U.S. Fed sets vote on tough standards for foreign, domestic banks
WASHINGTON Feb 11 (Reuters) - The Federal Reserve plans to vote next week on new standards for banks operating in the United States, including a proposal for foreign banks that has been heavily criticized by their home regulators.
The Fed's board on Feb. 18 will consider finalizing rules that require foreign banks with big U.S. operations, such as Deutsche Bank and Barclays, to group all their subsidiaries under a single holding company, according to a notice on the agency's website.
Those intermediate holding companies would have to meet the same capital standards as U.S. banks.
Some foreign bank regulators complained that the 2012 proposal would disadvantage foreign banks and could cause other jurisdictions to retaliate with tougher standards for some firms.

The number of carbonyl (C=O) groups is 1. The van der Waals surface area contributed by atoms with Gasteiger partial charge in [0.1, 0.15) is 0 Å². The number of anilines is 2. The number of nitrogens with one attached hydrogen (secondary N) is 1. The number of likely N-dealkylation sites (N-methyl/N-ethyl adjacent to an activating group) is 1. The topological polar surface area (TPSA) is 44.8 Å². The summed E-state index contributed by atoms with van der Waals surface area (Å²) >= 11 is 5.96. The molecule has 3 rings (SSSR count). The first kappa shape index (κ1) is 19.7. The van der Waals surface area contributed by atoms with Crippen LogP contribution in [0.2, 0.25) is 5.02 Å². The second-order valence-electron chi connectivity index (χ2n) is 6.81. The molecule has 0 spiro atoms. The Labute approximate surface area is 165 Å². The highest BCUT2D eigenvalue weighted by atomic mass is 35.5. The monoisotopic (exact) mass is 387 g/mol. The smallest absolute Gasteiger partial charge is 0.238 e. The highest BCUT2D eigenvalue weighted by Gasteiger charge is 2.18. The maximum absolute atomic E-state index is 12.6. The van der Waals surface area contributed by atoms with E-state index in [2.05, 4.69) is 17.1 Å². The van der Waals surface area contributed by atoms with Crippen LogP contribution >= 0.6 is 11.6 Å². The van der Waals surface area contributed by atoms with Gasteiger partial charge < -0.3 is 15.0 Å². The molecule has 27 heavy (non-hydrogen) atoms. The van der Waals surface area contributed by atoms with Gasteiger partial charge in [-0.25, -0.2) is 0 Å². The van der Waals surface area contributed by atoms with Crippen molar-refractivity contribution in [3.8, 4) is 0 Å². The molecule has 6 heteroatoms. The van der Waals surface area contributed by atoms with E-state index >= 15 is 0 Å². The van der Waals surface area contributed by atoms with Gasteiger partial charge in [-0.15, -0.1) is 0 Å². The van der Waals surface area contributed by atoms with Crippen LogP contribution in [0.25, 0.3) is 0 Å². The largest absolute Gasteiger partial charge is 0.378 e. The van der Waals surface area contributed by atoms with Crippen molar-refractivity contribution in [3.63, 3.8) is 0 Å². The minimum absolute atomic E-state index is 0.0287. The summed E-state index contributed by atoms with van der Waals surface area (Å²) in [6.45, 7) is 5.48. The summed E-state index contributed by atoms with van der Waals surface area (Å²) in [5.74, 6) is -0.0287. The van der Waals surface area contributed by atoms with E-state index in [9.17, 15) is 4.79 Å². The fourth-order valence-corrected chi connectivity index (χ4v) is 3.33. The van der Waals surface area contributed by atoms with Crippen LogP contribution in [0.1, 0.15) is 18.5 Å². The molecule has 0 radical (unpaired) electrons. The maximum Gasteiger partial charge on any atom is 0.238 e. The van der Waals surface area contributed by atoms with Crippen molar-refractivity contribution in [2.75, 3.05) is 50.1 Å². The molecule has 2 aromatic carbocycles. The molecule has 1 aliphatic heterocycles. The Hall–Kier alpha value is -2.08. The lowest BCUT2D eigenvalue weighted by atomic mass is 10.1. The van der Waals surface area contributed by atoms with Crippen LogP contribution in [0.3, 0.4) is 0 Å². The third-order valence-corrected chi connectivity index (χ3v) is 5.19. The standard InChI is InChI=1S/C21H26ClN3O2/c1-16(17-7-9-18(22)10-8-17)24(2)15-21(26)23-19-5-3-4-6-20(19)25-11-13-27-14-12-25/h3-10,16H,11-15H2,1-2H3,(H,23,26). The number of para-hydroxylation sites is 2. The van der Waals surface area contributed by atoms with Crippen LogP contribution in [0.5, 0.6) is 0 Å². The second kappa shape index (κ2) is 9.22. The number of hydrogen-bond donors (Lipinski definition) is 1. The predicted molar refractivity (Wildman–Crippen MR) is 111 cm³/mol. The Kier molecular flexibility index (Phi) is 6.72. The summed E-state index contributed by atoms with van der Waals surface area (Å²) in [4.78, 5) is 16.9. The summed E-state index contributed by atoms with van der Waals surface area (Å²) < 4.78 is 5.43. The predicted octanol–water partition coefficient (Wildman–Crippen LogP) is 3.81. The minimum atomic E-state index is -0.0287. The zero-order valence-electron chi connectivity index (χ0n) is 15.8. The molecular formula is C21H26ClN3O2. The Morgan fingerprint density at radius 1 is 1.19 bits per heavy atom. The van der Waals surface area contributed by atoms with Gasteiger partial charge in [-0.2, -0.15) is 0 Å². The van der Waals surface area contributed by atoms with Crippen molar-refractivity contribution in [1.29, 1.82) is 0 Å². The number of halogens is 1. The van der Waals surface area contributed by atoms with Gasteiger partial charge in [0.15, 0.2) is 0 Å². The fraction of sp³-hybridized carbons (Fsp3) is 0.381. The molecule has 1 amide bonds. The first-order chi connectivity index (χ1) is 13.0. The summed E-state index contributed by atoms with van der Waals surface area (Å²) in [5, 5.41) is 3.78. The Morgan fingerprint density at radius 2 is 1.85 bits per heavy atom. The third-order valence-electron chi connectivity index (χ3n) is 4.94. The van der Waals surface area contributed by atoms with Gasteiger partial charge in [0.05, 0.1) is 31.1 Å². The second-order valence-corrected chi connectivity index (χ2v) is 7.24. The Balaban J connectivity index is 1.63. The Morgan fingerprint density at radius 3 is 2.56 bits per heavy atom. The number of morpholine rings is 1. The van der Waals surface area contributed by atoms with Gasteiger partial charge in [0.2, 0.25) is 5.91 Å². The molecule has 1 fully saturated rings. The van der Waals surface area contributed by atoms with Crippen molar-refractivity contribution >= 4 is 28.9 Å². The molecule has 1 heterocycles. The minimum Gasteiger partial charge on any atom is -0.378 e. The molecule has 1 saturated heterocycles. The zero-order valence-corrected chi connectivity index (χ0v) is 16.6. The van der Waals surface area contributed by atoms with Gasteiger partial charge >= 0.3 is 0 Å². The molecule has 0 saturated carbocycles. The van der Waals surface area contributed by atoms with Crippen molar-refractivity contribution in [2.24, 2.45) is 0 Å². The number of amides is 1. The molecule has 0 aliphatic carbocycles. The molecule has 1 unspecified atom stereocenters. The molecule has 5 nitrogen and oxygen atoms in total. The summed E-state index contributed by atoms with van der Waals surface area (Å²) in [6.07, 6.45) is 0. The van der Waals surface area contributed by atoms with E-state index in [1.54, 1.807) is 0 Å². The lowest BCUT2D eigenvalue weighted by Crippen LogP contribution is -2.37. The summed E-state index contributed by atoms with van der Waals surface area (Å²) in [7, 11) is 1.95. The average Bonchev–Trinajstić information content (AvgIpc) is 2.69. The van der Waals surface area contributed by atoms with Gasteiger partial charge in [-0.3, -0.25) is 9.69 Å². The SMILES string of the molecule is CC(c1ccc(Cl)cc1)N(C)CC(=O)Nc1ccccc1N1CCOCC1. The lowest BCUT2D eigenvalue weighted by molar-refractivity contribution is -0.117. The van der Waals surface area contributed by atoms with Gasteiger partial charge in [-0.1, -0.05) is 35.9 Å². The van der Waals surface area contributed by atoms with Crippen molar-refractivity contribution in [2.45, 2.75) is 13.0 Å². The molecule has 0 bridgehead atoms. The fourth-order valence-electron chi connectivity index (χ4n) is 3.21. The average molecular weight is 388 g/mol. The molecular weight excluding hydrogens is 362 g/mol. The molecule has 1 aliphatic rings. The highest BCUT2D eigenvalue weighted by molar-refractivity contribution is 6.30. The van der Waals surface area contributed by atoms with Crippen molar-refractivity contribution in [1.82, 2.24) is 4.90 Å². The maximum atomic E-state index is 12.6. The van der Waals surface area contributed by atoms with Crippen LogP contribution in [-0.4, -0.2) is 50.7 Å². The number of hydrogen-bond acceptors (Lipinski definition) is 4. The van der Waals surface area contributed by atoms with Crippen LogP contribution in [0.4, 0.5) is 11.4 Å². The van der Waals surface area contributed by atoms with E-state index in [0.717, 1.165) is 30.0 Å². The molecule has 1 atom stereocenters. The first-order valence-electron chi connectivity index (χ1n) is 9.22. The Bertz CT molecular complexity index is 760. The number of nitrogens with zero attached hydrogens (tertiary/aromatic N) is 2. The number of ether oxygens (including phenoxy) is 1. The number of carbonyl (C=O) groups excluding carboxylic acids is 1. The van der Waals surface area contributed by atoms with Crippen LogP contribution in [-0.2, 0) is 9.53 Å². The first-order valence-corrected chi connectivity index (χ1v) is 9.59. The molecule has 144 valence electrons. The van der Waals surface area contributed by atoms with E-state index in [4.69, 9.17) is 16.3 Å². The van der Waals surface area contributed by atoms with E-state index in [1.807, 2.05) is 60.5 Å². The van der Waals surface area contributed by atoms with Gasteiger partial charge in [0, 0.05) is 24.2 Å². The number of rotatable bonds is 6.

The board also will take up a 2011 proposal for tougher standards for domestic banks. That includes limits on banks' credit exposure to any single counterparty, part of an effort to reduce the risks posed by highly interconnected banks.
- Dallas Ebola patient vomited outside apartment on way to hospital |
- Israel's Netanyahu to Obama: Don't allow Iran deal that leaves it at nuclear threshold
- Turkey vows to fight Islamic State, coalition strikes near border |
- First Ebola case diagnosed in the United States: CDC |
- Hong Kong leader plays waiting game, protesters demand he resigns |